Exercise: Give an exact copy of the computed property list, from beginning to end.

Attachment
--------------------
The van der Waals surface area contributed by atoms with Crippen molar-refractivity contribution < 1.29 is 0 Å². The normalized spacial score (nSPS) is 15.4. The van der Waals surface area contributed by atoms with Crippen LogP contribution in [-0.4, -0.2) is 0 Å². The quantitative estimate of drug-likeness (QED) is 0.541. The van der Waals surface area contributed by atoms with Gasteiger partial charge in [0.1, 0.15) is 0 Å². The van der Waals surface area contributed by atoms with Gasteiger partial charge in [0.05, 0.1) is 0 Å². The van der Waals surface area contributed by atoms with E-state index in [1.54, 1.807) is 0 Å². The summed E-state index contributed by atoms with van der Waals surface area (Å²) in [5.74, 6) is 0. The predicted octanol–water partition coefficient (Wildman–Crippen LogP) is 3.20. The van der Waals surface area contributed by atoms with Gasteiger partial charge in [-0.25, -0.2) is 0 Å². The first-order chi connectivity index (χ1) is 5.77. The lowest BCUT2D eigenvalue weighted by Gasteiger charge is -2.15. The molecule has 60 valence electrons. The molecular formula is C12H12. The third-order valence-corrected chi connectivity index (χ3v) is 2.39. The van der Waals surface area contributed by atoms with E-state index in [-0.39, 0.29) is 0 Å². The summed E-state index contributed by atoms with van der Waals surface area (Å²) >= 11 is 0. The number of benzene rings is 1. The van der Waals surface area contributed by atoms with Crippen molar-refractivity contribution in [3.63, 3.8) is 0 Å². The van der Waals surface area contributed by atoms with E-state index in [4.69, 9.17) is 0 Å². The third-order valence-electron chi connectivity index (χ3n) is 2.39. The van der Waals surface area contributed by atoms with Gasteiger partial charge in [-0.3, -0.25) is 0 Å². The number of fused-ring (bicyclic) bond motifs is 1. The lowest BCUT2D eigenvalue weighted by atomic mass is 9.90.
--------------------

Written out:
The van der Waals surface area contributed by atoms with Crippen molar-refractivity contribution < 1.29 is 0 Å². The normalized spacial score (nSPS) is 15.4. The van der Waals surface area contributed by atoms with Crippen LogP contribution in [-0.4, -0.2) is 0 Å². The quantitative estimate of drug-likeness (QED) is 0.541. The van der Waals surface area contributed by atoms with Gasteiger partial charge in [0.1, 0.15) is 0 Å². The van der Waals surface area contributed by atoms with Gasteiger partial charge in [0.05, 0.1) is 0 Å². The van der Waals surface area contributed by atoms with E-state index in [1.54, 1.807) is 0 Å². The summed E-state index contributed by atoms with van der Waals surface area (Å²) in [5.74, 6) is 0. The predicted octanol–water partition coefficient (Wildman–Crippen LogP) is 3.20. The van der Waals surface area contributed by atoms with Gasteiger partial charge in [-0.25, -0.2) is 0 Å². The first-order chi connectivity index (χ1) is 5.77. The lowest BCUT2D eigenvalue weighted by Gasteiger charge is -2.15. The molecule has 60 valence electrons. The molecular formula is C12H12. The third-order valence-corrected chi connectivity index (χ3v) is 2.39. The van der Waals surface area contributed by atoms with E-state index in [-0.39, 0.29) is 0 Å². The summed E-state index contributed by atoms with van der Waals surface area (Å²) >= 11 is 0. The number of benzene rings is 1. The van der Waals surface area contributed by atoms with Crippen molar-refractivity contribution in [3.63, 3.8) is 0 Å². The van der Waals surface area contributed by atoms with E-state index in [4.69, 9.17) is 0 Å². The third-order valence-electron chi connectivity index (χ3n) is 2.39. The van der Waals surface area contributed by atoms with Gasteiger partial charge in [-0.3, -0.25) is 0 Å². The number of fused-ring (bicyclic) bond motifs is 1. The lowest BCUT2D eigenvalue weighted by atomic mass is 9.90.